The Southeast Asian region, with a combined GDP of $2.4 trillion, is now the seventh-largest economy in the world and on track to become the fourth-largest economy by 2050. That’s the good news.

But 2017 also made clear that the association’s non-confrontational, consensus-building approach, deemed the “Asean Way”, may well be facing a mid-life crisis as the region’s embrace of Chinese investment continues. As Asean has celebrated, some of the region’s most pressing problems, including the Rohingya crisis and territorial disputes in the South China Sea, have continued to fester if not grow.

Good Year: Asia’s Fintech Pioneers – bringing digital disruption to finance
Not everyone can be a Jack Ma, the storied Chinese billionaire and co-founder of Alibaba Group, nor can every company be an Ant Financial Services Group, the Alibaba-affiliated payments company described by the Economist as “the world’s most valuable fintech firm”.

But 2017 proved to be a good year for Asia’s pioneers in fintech – a catch-all buzz-word for the financial technology that is challenging and reshaping mainstream banking and finance companies – as ecommerce went increasingly mainstream, attracting both consumers and investors.

In third quarter 2017 alone, according to consulting firm KPMG, Asia was the global leader in fintech investment, outpacing Europe and the Americas, with more than $1.21 billion raised. The majority of that investment went to China, including $220 million to Chinese peer-to-peer lender Dianrong.

And with companies like Alibaba, JD Finance, Tencent and others looking to serve the region’s “unbanked” – only 27 percent of Southeast Asia’s 600 million people have a bank account – what was a good year for fintech is likely to only get better.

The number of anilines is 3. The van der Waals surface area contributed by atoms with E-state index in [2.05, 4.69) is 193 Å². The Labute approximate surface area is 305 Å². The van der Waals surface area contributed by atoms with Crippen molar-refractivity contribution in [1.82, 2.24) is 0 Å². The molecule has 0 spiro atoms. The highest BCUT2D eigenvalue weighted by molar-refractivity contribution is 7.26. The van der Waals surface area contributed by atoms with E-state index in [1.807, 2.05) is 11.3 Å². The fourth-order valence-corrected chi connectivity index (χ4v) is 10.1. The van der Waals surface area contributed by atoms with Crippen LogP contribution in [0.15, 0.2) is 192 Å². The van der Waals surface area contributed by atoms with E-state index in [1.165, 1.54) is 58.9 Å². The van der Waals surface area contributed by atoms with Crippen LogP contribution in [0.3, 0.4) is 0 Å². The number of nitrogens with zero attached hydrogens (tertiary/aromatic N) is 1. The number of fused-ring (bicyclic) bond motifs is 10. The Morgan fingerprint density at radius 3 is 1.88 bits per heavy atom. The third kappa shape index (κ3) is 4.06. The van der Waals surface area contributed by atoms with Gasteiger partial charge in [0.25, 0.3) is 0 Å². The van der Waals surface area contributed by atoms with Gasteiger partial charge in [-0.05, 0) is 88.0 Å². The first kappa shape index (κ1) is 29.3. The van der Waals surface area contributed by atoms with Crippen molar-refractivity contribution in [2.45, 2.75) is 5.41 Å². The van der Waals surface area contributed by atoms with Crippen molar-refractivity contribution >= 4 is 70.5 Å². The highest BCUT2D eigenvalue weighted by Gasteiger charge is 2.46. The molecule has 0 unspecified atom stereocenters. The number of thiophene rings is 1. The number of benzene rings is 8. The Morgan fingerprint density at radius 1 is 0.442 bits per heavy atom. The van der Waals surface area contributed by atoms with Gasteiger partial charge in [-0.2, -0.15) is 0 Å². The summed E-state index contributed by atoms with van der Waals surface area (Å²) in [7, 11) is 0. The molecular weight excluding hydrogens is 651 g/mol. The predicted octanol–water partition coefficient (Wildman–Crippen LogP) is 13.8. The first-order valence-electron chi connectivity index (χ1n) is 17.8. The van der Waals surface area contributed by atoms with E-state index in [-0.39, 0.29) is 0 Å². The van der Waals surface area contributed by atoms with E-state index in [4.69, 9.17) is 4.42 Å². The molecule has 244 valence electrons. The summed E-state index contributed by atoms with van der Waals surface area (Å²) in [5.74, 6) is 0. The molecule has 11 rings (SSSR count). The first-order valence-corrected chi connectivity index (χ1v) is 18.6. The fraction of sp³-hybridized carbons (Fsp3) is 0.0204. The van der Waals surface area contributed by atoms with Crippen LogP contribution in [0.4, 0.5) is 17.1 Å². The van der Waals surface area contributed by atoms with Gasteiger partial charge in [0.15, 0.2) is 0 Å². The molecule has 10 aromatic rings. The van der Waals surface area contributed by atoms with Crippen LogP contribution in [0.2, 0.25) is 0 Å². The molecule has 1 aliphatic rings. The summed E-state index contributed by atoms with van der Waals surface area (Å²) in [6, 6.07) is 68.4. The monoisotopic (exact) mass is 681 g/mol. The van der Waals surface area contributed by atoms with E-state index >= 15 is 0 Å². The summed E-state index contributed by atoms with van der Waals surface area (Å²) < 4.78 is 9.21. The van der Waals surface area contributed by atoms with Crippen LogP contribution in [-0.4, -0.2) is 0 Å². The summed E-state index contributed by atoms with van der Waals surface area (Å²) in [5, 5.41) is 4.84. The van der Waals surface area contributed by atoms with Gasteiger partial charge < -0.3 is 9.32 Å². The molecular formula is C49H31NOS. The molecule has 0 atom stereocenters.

Best Year: Xi Jinping and Kim Jong-un – best frenemies
“Best Year” in Asia goes to the leaders of the most populous nation, China, and arguably the region’s most frightening, North Korea. In China, Xi Jinping solidified his rule as his nation’s most powerful leader in decades as this year’s Communist Party congress elevated the one-time Fujian governor to the same level of Mao Zedong, and enshrined “Xi Jinping thought” into the party’s constitution.

The year also saw progress on two landmark Xi initiatives – the “One Belt, One Road” or “new Silk Road” development program to better link Chinese investment and products to key markets, and the Asian Infrastructure Investment Bank, a Chinese-led rival to the World Bank and Asian Development Bank.

The only uncertainty in 2017 for Xi Jinping was the behaviour of the man dubbed “Little Rocket Man” by Trump – North Korea’s President Kim Jong-un. With China the primary ally and trading partner of North Korea, Kim’s continued survival may well rest on China’s support more so than his nuclear arsenal. Kim is likely to know that an erratic North Korea is the price that China accepts for fear of a united, democratic Korea on its borders.

And so, in a year that saw Xi Jinping emerge as a voice for Chinese-style globalisation and Kim Jong Un survive, if not thrive, as a nuclear-armed provocateur, we give “Best Year in Asia” to a less-than-dynamic duo linked on the world stage: Xi and Kim, frenemies 2017.

Curtis S Chin, a former US ambassador to the Asian Development Bank, is managing director of advisory firm RiverPeak Group, LLC. Jose B Collazo is a Southeast Asia analyst and an associate at RiverPeak Group. Follow Curtis on Twitter: @CurtisSChin and Jose: @JoseBCollazo.